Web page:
In a previous post we examined the commonly asked question, “If God made the universe, who made God?”. We found that atheists who criticise theists of arriving at a philosophical dead end (“No one made God; he is timeless and uncaused”) are guilty of exactly the same thing because they either end up positing an eternally existing, uncaused universe (a notion which cosmologists now overwhelmingly reject) or an infinite regression of prior causes, which defy common sense.
But in this post, I want to approach the issue from an ontological perspective. The response of many atheists to the theistic claim that “No one made God” is to assert that God cannot, therefore, exist, because everything that exists must have a cause. Supposedly, if God is causeless, his existence is illogical. But this argument is also flawed because those who propose it are conflating physics with metaphysics.
Cause and effect are indeed intrinsic to our physical universe. In fact, without the consistent operation of causality, life as we know it would not be possible or, at the very least, would be completely chaotic. Eggs don’t pop into existence from nothing. They come from chickens; they have a predictable cause. Furthermore, they don’t suddenly appear in mid-air above my head, resulting in me having to wash my hair. Neither do elephants suddenly appear in my microwave oven.
But on what basis do atheists insist that God’s existence must conform to predictable causality? Why should causality operate in the same manner, or indeed at all, in the spiritual realm? All that can be logically claimed by science is that causality is inherent and foundational to the physical universe, but science cannot comment on either its presence or absence in a metaphysical realm. Indeed, science, by its own definition, is the study of the physical universe. That is the stated limit of its scope. It does not have the tools to study the metaphysical realm or even to postulate on its existence.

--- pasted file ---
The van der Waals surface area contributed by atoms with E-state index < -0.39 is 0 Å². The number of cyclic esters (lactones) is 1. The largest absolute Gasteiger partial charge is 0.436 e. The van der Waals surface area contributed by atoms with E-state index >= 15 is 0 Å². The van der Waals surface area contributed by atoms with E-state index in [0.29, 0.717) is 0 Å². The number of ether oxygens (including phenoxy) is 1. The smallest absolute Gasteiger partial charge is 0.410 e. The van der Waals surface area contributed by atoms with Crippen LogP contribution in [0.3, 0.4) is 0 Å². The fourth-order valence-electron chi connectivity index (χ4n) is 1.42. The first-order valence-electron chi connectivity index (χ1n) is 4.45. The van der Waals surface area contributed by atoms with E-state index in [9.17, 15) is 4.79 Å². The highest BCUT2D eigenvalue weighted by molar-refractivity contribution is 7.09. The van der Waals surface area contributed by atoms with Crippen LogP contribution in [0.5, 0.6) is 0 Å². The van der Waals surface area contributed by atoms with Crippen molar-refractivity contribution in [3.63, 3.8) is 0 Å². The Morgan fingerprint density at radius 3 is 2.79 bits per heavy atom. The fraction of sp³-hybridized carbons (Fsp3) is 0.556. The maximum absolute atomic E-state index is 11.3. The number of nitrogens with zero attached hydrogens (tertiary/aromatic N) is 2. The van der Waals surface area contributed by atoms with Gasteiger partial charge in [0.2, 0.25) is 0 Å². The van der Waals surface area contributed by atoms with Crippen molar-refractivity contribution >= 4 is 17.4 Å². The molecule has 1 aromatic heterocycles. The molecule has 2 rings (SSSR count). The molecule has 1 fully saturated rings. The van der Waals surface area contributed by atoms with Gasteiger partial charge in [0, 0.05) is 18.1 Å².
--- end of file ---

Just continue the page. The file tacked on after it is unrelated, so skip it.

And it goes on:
Yet that is precisely what some scientists do. They boldly claim that the metaphysical or spiritual realm does not exist. Why? Because it cannot be observed or measured by scientific methodology, which by its own admission can only observe and measure the physical world! The circular reasoning inherent in this is truly astonishing!
In the very early days of the COVID outbreak, I was struck down with COVID symptoms, so I rang the COVID hotline to enquire about getting tested. The person I spoke to informed me that testing was only being carried out on symptomatic people who had recently been overseas, and as I had not been overseas recently, they would not test me. He then made the ridiculous statement, “But don’t worry, sir. The only people who are currently testing positive to COVID are those who have recently been overseas”. I responded, “But that’s because they are the only ones you are testing! Can you see the circular argument you have just made?”. Sadly, he couldn’t.
Many atheists fall into the trap of using the same kind of circular reasoning. They start with the assumption that the physical universe is all there is. Then they assert, with some logical justification, that everything must have a cause because that is how the physical world predictably and universally works. But they then conclude that an uncaused God cannot, therefore, exist, because everything must have a cause. It is a completely circular argument. It starts by assuming that there is no spiritual realm (so, goodbye God) and concludes by ‘proving’ the initial unfounded assumption. Maybe these atheists have been chatting to the COVID hotline operator.
On the other hand, if we start with the assumption that it is possible for there to be a realm that lies outside the physical universe and beyond the scope of science to study – a metaphysical realm – it is entirely possible, indeed probable, that such a realm would not conform to the operational parameters of the more limited physical realm. The very term, metaphysical, implies something that is both beyond and bigger than the physical realm. And by ‘bigger’, we mean not limited to the constraints of our physical realm.
If we understand metaphysics in the sense of a lack of physical and causal restraints, the possible God who inhabits such a realm could be defined as the unrestrained, uncaused Being. On this understanding, the question, “Who made God?” is nonsensical. It is effectively asking, “Who created the uncreated one? Who caused the uncaused one?” Such a nonsensical question arises as a result of inappropriately applying the causal restraints of a physical universe to the uncaused, unrestrained metaphysical realm.
So, who made God?
No one. Because God exists outside of our finite, causal realm. He does not have a home office on the moons of Jupiter or in the gas cloud of the Horsehead Nebula. Although he is present throughout our universe, he exists beyond it, in an uncaused, unrestrained realm.
He is the uncaused cause.
“Before the mountains were born or you brought forth the whole world, from everlasting to everlasting you are God.” (Psalm 90:2)